The Eugene O'Neill Foundation, Tao House, will begin the first session of its new Travis Bogard Artist in Residence Program this month.
Two Tao House fellows have been selected to develop their own works in the quiet and secluded home of America's only Nobel Prize-winning playwright, Eugene O'Neill.
Named after the late Travis Bogard -- professor emeritus of dramatic arts at UC Berkeley and the foundation's first artistic director -- the program is geared toward artists, scholars and critics of the performing arts.
"For many years the O'Neill Foundation has been looking to initiate the Artist in Residence program at Tao House -- a goal our early mentor Travis Bogard set for us," said Gary Schaub the O'Neill Foundation co-president. "The Foundation Board is very pleased that Travis's dream is being realized with the appointment of our first two Tao House fellows."
David Palmer -- assistant professor of philosophy at the Massachusetts Maritime Academy -- will arrive in April to work on a section of a book that will feature O'Neill. The book is tentatively titled, "Evolution, Ethics and Tragedy: A Cognitive Studies Approach to the Plays of Arthur Miller and Eugene O'Neill."
The book takes a cognitive-studies approach to the analysis of tragedy which has emerged in recent years due to advances in brain research and evolutionary psychology, according to program organizers.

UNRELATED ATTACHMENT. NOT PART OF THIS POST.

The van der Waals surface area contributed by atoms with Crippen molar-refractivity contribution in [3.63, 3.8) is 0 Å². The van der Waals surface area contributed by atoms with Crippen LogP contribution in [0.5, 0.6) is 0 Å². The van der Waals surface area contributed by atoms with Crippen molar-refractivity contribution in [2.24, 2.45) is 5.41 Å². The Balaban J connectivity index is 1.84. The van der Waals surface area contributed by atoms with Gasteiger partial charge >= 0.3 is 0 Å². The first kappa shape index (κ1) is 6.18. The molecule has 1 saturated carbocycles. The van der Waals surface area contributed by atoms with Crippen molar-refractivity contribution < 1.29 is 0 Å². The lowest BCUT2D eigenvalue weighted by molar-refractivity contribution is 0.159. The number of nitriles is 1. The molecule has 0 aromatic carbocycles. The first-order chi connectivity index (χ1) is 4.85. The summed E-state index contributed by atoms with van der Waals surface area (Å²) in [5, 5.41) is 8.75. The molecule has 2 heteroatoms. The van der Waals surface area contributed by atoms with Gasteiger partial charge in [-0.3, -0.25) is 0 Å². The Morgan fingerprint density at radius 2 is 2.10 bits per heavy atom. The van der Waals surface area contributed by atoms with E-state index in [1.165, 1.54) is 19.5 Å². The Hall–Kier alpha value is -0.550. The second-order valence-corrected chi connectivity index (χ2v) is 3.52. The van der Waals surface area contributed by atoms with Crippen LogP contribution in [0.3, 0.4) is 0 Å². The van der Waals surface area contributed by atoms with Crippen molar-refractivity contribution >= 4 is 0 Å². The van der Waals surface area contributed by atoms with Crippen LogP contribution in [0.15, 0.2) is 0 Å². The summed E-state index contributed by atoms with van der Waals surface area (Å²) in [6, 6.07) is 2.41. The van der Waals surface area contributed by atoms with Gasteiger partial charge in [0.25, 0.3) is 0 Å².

While working at Tao House, Palmer will focus on O'Neill's late autobiographical plays and his brother, Jamie, whom he describes as, "a man who is driven into crippling shame by his confrontation with his inability to realize his idealized self."
"I believe that being in the place where O'Neill himself went through this confrontation with his past will help me understand his experience with greater depth, in much the same way that visiting the empty battlefield at Gettysburg today helps our understanding of the terror and awe of what Civil War soldiers on both sides went through there," Palmer said.
The second fellow, Herman Daniel Farrell III, will arrive in May.
Farrell is a professional playwright and professor of playwriting at the University of Kentucky. According to program organizers, he aims to develop a postmodern play about O'Neill's life and works.
Farrell originally began the project in 1983 when he wrote a play called, "Dreams of the Son: A Life of Eugene O'Neill." Over the last few decades, Farrell has continued to research and teach O'Neill's works and now plans to write a different play that explores the life of O'Neill in a fragmentary and postmodern manner, organizers said.
"I have no doubt that walking those grounds and spending time in that storied home will provide me with boundless inspiration for this project I have been working on, here and there, in fits and starts, over the course of my entire career as a playwright," Farrell said.
Palmer and Farrell will be living at Danville's San Damiano Retreat Center and work in the Trunk House located in the courtyard of Tao House. They will also have access to the Tao House Library which houses manuscripts, letters, photographs and special collections related to O'Neill's works.
The foundation's Advisory Board Committee and National Park Service teamed up to develop the pilot program and encourage applicants to apply for the second session this fall.
For more information, visit the foundation website.